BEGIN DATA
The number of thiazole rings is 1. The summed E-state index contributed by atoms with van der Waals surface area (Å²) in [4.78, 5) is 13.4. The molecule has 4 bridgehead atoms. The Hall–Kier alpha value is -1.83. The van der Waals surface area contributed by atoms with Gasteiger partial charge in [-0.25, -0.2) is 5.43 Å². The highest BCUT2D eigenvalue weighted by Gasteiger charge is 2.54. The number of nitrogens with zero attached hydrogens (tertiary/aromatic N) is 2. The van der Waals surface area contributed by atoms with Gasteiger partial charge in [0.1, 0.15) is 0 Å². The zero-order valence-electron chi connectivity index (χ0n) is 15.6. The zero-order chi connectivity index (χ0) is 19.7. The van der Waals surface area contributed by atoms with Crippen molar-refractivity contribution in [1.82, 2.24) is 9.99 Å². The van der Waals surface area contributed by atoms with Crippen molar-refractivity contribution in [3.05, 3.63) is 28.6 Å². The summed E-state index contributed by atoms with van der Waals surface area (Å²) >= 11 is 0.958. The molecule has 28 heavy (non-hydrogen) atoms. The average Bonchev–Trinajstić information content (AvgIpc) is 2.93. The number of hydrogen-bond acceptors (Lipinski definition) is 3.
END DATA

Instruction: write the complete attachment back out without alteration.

The number of thiazole rings is 1. The summed E-state index contributed by atoms with van der Waals surface area (Å²) in [4.78, 5) is 13.4. The molecule has 4 bridgehead atoms. The Hall–Kier alpha value is -1.83. The van der Waals surface area contributed by atoms with Gasteiger partial charge in [-0.25, -0.2) is 5.43 Å². The highest BCUT2D eigenvalue weighted by Gasteiger charge is 2.54. The number of nitrogens with zero attached hydrogens (tertiary/aromatic N) is 2. The van der Waals surface area contributed by atoms with Gasteiger partial charge in [0.1, 0.15) is 0 Å². The zero-order valence-electron chi connectivity index (χ0n) is 15.6. The zero-order chi connectivity index (χ0) is 19.7. The van der Waals surface area contributed by atoms with Crippen molar-refractivity contribution in [1.82, 2.24) is 9.99 Å². The van der Waals surface area contributed by atoms with Crippen molar-refractivity contribution in [3.05, 3.63) is 28.6 Å². The summed E-state index contributed by atoms with van der Waals surface area (Å²) >= 11 is 0.958. The molecule has 28 heavy (non-hydrogen) atoms. The average Bonchev–Trinajstić information content (AvgIpc) is 2.93. The number of hydrogen-bond acceptors (Lipinski definition) is 3.